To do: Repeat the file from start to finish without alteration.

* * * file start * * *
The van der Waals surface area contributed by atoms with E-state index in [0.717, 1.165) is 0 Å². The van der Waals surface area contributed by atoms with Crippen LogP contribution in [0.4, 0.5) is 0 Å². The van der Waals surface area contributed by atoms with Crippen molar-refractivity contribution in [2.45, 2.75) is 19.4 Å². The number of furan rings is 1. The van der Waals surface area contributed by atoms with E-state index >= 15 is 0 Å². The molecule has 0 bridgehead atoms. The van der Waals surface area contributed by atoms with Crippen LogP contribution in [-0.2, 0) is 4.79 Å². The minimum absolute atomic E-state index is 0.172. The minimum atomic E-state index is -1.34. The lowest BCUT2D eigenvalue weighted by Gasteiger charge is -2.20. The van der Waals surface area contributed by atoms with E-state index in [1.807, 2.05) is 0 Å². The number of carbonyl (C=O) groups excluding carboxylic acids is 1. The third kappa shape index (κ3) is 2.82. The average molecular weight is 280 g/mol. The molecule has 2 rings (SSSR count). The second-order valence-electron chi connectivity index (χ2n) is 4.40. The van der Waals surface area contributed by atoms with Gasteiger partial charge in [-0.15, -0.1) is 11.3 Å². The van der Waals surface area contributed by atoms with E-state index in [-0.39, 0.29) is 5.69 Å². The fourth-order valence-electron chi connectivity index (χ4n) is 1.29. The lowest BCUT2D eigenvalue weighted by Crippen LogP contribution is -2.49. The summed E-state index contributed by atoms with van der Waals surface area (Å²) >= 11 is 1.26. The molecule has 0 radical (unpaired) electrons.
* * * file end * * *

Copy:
The van der Waals surface area contributed by atoms with E-state index in [0.717, 1.165) is 0 Å². The van der Waals surface area contributed by atoms with Crippen LogP contribution in [0.4, 0.5) is 0 Å². The van der Waals surface area contributed by atoms with Crippen molar-refractivity contribution in [2.45, 2.75) is 19.4 Å². The number of furan rings is 1. The van der Waals surface area contributed by atoms with E-state index >= 15 is 0 Å². The molecule has 0 bridgehead atoms. The van der Waals surface area contributed by atoms with Crippen LogP contribution in [-0.2, 0) is 4.79 Å². The minimum absolute atomic E-state index is 0.172. The minimum atomic E-state index is -1.34. The lowest BCUT2D eigenvalue weighted by Gasteiger charge is -2.20. The van der Waals surface area contributed by atoms with E-state index in [1.807, 2.05) is 0 Å². The number of carbonyl (C=O) groups excluding carboxylic acids is 1. The third kappa shape index (κ3) is 2.82. The average molecular weight is 280 g/mol. The molecule has 2 rings (SSSR count). The second-order valence-electron chi connectivity index (χ2n) is 4.40. The van der Waals surface area contributed by atoms with Gasteiger partial charge in [-0.15, -0.1) is 11.3 Å². The van der Waals surface area contributed by atoms with E-state index in [-0.39, 0.29) is 5.69 Å². The fourth-order valence-electron chi connectivity index (χ4n) is 1.29. The lowest BCUT2D eigenvalue weighted by Crippen LogP contribution is -2.49. The summed E-state index contributed by atoms with van der Waals surface area (Å²) >= 11 is 1.26. The molecule has 0 radical (unpaired) electrons.